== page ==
He was still largely immobile: "So I said, 'Good luck, go ahead'."

Despite his initial reaction that he could do nothing to participate, Beth and Cpt Ziegenfuss did go on to set up a charity, Valour-IT (Voice-Activated Laptops for Our Injured Troops).

Working under the auspices of Soldiers' Angels, the charity has distributed nearly 500 laptops since August.

"Originally we wanted to set up laptop libraries," said Ms Bader. "But once we had given a laptop to a soldier, it was very hard to ask for it back."

So they have raised tens of thousands of dollars to buy the computers and software - recently clearing a waiting list of 30 wounded soldiers when they received an anonymous $19,500 donation.

"Around $750 provides so much healing to a wounded soldier," she explained. "It gets them involved, it helps them blog, it gets them into online courses."


Cpt Ziegenfuss, now mostly recovered from his injuries, says he enjoys the look of annoyance on the face of badly wounded troops when he shows up with a Valour-IT laptop.

But their reaction changes when he explains how the voice-activation software works.

"I don't want to say it's like giving sight to the blind, but it's showing them they can do what they did before," said Cpt Ziegenfuss.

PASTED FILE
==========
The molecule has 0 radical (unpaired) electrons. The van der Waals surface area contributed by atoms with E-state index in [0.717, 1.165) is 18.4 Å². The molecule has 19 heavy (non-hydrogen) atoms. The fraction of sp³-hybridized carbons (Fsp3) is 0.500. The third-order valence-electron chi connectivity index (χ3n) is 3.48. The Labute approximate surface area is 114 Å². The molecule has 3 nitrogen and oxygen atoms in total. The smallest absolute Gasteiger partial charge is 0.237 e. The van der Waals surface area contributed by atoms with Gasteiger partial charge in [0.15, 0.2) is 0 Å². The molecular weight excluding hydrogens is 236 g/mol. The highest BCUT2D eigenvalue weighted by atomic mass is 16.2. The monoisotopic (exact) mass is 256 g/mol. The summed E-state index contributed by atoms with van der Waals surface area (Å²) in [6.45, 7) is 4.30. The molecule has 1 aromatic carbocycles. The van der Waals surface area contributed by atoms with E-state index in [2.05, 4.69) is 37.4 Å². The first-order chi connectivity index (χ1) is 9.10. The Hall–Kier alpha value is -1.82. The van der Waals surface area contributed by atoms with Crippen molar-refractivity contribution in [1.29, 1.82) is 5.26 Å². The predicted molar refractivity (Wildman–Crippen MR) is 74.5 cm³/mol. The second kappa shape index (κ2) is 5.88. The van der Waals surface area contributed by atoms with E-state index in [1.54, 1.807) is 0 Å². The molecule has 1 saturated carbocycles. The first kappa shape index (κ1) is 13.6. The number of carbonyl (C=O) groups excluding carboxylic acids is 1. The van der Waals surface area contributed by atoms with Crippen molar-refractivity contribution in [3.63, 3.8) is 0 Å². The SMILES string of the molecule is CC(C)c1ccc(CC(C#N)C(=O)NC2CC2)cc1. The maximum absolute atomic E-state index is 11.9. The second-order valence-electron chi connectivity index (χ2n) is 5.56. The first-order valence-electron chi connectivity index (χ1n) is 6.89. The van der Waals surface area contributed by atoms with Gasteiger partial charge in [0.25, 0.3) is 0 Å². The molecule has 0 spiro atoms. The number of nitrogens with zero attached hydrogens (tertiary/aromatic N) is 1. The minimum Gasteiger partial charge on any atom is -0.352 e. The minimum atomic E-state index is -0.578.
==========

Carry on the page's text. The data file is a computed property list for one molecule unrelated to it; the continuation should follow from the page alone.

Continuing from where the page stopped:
In fact, for Sergeant Elijah Allen, 25, getting a Valour-IT laptop was exactly like giving sight to the blind.

A civil affairs reservist involved in building infrastructure, he was injured during combat operations in southern Iraq and nearly lost his vision.

His left retina was torn and his right retina was detached, leaving him with some ability to see light and motion but little else in the way of sight.

He, too, ended up at Walter Reed, where he had operation after operation to restore his sight.

Patti Bader got in touch after his fourth time under the scalpel.

"When she told me about the laptop, all I could say was: 'You're fricking awesome! That's great!' ," he said.

"I couldn't see or read, but I could always log into Yahoo or IM. I was so surprised there was a programme that existed for this."

He used his Valour-IT laptop for everything from keeping in touch with his family to daily Bible readings.

"I went to church and they gave me the big-print scriptures. It wasn't big enough."

But, he says, he was able to instruct his laptop to read out Bible passages to him.

'Accomplish the mission'

And he was able to reconnect with his unit and his mission.

"I remember an Air Force optometrist as I was being medevacked saying 'Your fight here is over'.

"I felt like I hadn't accomplished what I set out to accomplish. When you leave the theatre so quickly, you want to know if somebody has picked up your job."

So he got in touch with the sergeant who replaced him, and quickly became a pain with all the advice he sent.

"I felt like a housewife who had gone out and left instructions for the babysitter."

His sight has now been restored enough that he is able to use a normal laptop, so he keeps his Valour-IT computer under wraps in his hotel room on the grounds of Walter Reed, where he an outpatient.

"It doesn't leave the room," he said. "As my vision gets better, I want to be able to return it to Valour-IT."